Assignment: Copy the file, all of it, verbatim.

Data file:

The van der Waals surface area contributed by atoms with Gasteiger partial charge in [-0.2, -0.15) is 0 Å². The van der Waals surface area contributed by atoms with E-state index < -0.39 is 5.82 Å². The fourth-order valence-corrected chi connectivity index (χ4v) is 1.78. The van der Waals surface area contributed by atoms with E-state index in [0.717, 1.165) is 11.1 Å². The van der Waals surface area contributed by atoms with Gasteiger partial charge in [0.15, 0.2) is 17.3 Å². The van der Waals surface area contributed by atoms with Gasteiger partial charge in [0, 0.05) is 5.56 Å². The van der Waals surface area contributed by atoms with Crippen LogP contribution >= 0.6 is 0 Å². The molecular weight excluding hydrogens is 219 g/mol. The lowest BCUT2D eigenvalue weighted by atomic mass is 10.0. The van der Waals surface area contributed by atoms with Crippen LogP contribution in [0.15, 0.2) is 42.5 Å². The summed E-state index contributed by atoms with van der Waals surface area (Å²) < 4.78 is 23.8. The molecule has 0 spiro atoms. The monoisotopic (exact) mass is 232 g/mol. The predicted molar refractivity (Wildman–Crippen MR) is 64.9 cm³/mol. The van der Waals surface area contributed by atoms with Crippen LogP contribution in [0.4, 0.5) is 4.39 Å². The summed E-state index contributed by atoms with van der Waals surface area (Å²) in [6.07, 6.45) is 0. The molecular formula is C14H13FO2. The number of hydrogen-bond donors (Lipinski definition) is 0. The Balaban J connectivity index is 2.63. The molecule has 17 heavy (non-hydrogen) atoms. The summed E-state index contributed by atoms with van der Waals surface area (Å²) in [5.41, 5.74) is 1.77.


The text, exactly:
The van der Waals surface area contributed by atoms with Gasteiger partial charge in [-0.2, -0.15) is 0 Å². The van der Waals surface area contributed by atoms with E-state index < -0.39 is 5.82 Å². The fourth-order valence-corrected chi connectivity index (χ4v) is 1.78. The van der Waals surface area contributed by atoms with E-state index in [0.717, 1.165) is 11.1 Å². The van der Waals surface area contributed by atoms with Gasteiger partial charge in [0.15, 0.2) is 17.3 Å². The van der Waals surface area contributed by atoms with Gasteiger partial charge in [0, 0.05) is 5.56 Å². The van der Waals surface area contributed by atoms with Crippen LogP contribution >= 0.6 is 0 Å². The molecular weight excluding hydrogens is 219 g/mol. The lowest BCUT2D eigenvalue weighted by atomic mass is 10.0. The van der Waals surface area contributed by atoms with Crippen LogP contribution in [0.15, 0.2) is 42.5 Å². The summed E-state index contributed by atoms with van der Waals surface area (Å²) < 4.78 is 23.8. The molecule has 0 spiro atoms. The monoisotopic (exact) mass is 232 g/mol. The predicted molar refractivity (Wildman–Crippen MR) is 64.9 cm³/mol. The van der Waals surface area contributed by atoms with Crippen LogP contribution in [0.4, 0.5) is 4.39 Å². The summed E-state index contributed by atoms with van der Waals surface area (Å²) in [6.07, 6.45) is 0. The molecular formula is C14H13FO2. The number of hydrogen-bond donors (Lipinski definition) is 0. The Balaban J connectivity index is 2.63. The molecule has 17 heavy (non-hydrogen) atoms. The summed E-state index contributed by atoms with van der Waals surface area (Å²) in [5.41, 5.74) is 1.77.